Monday, November 24, 2014
This post is part of a series based upon my experience as a planning commissioner.
Last month, I was reviewing staff reports in preparation for a planning commisson hearing and saw something I'd never seen before: buried in a public comment was a YouTube link that promised a personal tour of the site in question. I clicked on the link, but alas, the commenter apparently had decided to take down the video as it was no longer available. I did not have a chance to view the link, as a result, but that experience got me thinking:
...why don't staff reports have YouTube videos? One of the major issues with staff reports is the unreliability of photos. What is on the other side of the street from the photo? A video would tell a lot more. Most staff reports these days are digital, anyway, and so embedding a YouTube video would not be onerous.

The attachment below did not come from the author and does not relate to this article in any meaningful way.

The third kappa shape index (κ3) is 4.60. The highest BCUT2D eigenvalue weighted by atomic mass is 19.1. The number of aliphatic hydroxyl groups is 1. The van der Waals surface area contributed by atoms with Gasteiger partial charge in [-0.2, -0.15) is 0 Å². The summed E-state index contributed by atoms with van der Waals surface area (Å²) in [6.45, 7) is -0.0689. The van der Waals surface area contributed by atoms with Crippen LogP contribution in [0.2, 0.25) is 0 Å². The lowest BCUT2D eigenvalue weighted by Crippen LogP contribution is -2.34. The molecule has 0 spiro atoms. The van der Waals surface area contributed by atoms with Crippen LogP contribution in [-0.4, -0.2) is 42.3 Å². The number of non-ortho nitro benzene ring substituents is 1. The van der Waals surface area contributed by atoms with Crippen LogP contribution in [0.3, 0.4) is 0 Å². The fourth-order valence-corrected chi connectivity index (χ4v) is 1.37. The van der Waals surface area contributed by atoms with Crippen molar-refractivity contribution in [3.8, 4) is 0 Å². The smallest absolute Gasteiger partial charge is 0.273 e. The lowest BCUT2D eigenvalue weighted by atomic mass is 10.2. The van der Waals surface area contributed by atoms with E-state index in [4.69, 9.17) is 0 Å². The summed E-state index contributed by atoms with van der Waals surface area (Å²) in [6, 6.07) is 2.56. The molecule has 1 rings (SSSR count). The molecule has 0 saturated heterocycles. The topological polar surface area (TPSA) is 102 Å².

...why don't more public commenters use video to illustrate the site? With the ready availability of iPhone videos and YouTube postings, why haven't videos become more common in public commenting? Or have they?
...might the inclusion of videos in public commenting create interesting administrative record issues? For instance, if there is a link to a video in a public comment, the planning commission relies on that video in its decisionmaking, and then the video disappears off of YouTube controlled by the private entity, who is responsible for making such videos part of the administrative record?
...what other issues might arise with the introduction of video into planning commission meetings?
I'd love to hear experiences from others out there. Is this something that is common at planning commissions now? Have any cities written code or regs governing video evidence or testimony at planning commissions?
Stephen R. Miller